MALE PRO­TEST­ERS SURGE TO KEEP WOMEN FROM EN­TER­ING TEM­PLE

Calgary Herald - - WORLD -

A tem­ple in south­ern In­dia that is one of the world’s largest Hindu pil­grim­age cen­tres opened its doors to fe­males of men­stru­at­ing age on Wed­nes­day to com­ply with a Supreme Court rul­ing, but women weren’t able to en­ter as hun­dreds of pro­test­ers fought street bat­tles with po­lice to keep them out.

As the gates of the Sabari­mala tem­ple were flung open, a crowd of male devo­tees surged to­ward the tem­ple. About 1,000 po­lice used ba­tons to try to con­trol the pro­test­ers, who at­tacked and dam­aged po­lice and TV ve­hi­cles and bul­lied fe­male devo­tees to turn back.

Po­lice ar­rested 11 pro­test­ers when they tried to block the path of some fe­males.

The en­try of fe­males be­tween the ages of 10 and 50 to the cen­turies-old tem­ple was banned in­for­mally for many years, and then by law in 1972.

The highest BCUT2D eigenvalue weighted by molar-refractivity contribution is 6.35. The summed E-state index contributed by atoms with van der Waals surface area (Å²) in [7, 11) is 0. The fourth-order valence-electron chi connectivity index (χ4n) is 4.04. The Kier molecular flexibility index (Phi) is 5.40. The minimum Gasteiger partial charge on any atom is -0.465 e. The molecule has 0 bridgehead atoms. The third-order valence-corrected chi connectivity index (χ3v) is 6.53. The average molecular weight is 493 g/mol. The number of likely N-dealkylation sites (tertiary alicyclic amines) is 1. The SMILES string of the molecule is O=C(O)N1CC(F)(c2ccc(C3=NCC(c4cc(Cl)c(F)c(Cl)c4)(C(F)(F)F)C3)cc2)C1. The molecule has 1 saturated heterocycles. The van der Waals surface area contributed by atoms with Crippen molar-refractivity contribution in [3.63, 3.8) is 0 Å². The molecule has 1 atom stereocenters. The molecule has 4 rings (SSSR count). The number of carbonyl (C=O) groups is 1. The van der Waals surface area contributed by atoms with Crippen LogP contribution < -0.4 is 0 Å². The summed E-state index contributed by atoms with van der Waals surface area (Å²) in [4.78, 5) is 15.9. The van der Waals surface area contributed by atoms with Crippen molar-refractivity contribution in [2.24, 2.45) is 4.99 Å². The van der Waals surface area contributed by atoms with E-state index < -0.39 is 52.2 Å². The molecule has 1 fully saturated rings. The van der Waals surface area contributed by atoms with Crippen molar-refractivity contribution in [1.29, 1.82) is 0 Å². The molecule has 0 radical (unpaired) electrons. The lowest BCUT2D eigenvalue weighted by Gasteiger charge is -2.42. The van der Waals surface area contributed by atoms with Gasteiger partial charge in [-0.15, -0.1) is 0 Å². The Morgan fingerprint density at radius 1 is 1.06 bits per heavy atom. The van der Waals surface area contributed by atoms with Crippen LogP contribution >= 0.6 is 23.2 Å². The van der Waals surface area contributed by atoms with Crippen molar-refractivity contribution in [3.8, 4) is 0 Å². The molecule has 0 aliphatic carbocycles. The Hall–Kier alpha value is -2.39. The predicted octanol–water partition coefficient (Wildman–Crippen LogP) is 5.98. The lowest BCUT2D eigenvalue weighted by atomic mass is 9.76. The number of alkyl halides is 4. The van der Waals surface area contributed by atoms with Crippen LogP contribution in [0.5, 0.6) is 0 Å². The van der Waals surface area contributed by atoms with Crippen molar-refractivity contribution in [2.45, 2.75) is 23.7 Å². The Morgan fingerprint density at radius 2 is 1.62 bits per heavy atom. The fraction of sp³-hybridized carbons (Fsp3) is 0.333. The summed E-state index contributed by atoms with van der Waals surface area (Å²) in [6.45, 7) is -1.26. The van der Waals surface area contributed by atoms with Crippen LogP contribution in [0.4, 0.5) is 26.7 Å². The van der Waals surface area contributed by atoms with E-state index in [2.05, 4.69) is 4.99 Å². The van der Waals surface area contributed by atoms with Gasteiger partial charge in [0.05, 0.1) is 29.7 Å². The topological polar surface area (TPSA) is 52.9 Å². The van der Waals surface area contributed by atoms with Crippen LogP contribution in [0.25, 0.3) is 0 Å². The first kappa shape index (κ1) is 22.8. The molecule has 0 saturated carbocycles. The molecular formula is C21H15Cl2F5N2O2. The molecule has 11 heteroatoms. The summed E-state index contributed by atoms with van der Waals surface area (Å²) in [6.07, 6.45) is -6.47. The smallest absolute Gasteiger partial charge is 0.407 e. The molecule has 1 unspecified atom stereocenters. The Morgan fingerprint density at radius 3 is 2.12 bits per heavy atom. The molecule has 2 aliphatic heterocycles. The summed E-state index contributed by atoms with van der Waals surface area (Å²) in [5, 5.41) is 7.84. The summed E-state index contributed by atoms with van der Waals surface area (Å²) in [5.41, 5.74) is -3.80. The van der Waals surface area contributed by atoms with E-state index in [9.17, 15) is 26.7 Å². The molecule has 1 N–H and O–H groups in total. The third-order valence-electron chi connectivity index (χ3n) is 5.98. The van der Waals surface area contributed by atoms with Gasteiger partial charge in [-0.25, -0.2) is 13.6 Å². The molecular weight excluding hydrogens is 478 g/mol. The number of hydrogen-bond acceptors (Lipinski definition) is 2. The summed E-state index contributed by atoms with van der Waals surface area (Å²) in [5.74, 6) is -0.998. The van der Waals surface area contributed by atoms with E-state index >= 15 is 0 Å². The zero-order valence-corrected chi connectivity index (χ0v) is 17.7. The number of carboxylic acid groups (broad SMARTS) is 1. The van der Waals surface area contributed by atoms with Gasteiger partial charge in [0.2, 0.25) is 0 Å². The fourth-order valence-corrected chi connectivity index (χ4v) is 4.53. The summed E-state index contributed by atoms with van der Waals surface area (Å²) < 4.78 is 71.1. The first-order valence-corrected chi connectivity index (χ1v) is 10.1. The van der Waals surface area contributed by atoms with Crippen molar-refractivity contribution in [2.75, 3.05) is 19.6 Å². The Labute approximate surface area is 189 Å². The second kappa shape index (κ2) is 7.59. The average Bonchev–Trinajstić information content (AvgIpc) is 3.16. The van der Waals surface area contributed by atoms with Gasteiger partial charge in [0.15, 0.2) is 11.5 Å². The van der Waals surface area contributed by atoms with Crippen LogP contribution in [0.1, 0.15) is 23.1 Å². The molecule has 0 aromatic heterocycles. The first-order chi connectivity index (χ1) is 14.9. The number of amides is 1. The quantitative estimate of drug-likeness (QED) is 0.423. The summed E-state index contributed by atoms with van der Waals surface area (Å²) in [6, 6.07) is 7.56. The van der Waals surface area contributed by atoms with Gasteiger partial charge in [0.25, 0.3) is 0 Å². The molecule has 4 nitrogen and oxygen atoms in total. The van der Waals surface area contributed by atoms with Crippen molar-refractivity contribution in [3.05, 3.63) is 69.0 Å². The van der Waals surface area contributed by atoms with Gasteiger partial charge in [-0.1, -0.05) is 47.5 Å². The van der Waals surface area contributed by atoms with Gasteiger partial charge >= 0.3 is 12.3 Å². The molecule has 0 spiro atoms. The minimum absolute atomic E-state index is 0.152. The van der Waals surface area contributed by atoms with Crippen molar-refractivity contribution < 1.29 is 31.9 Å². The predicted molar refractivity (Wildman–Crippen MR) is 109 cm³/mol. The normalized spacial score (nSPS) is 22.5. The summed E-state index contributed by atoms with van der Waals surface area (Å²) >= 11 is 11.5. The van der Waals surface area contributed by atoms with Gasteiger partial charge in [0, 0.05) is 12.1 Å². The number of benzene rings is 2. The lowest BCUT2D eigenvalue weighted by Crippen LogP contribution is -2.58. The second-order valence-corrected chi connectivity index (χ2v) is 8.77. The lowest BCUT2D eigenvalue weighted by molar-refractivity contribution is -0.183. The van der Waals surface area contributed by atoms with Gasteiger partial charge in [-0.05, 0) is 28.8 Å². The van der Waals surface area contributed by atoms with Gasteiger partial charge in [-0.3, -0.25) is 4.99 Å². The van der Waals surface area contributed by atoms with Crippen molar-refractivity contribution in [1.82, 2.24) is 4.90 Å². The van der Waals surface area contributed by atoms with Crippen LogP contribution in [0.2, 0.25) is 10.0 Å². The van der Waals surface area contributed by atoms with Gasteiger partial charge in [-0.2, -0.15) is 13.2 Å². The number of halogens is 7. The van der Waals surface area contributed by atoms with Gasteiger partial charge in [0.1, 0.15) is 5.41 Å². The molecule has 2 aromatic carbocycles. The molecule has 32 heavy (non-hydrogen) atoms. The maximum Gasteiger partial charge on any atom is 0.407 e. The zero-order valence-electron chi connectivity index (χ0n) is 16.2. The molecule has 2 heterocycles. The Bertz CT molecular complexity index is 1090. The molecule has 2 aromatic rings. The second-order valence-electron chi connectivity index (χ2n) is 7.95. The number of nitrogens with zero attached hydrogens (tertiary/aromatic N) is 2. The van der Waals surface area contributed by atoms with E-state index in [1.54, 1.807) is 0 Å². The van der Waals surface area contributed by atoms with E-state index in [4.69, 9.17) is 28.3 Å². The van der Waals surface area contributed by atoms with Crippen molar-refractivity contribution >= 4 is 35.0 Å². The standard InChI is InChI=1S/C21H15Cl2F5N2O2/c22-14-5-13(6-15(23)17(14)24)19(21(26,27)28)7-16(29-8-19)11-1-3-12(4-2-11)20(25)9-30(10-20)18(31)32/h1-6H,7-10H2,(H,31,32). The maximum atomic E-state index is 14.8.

In 1991, the Ker­ala High Court con­firmed the ban. In­dia’s Supreme Court lifted the ban last month, hold­ing that equal­ity is supreme ir­re­spec­tive of age and gen­der.

Tem­ple man­age­ment and the pro­test­ers ar­gue that the celi­bate na­ture of the tem­ple’s pre­sid­ing de­ity, Lord Ayyappa, is pro­tected by In­dia’s Con­sti­tu­tion. Some re­li­gious fig­ures con­sider men­stru­at­ing women to be im­pure.

ARUN SANKAR / AFP / GETTY IM­AGES

Comments

Newspapers in English

Newspapers from Canada

© PressReader. All rights reserved.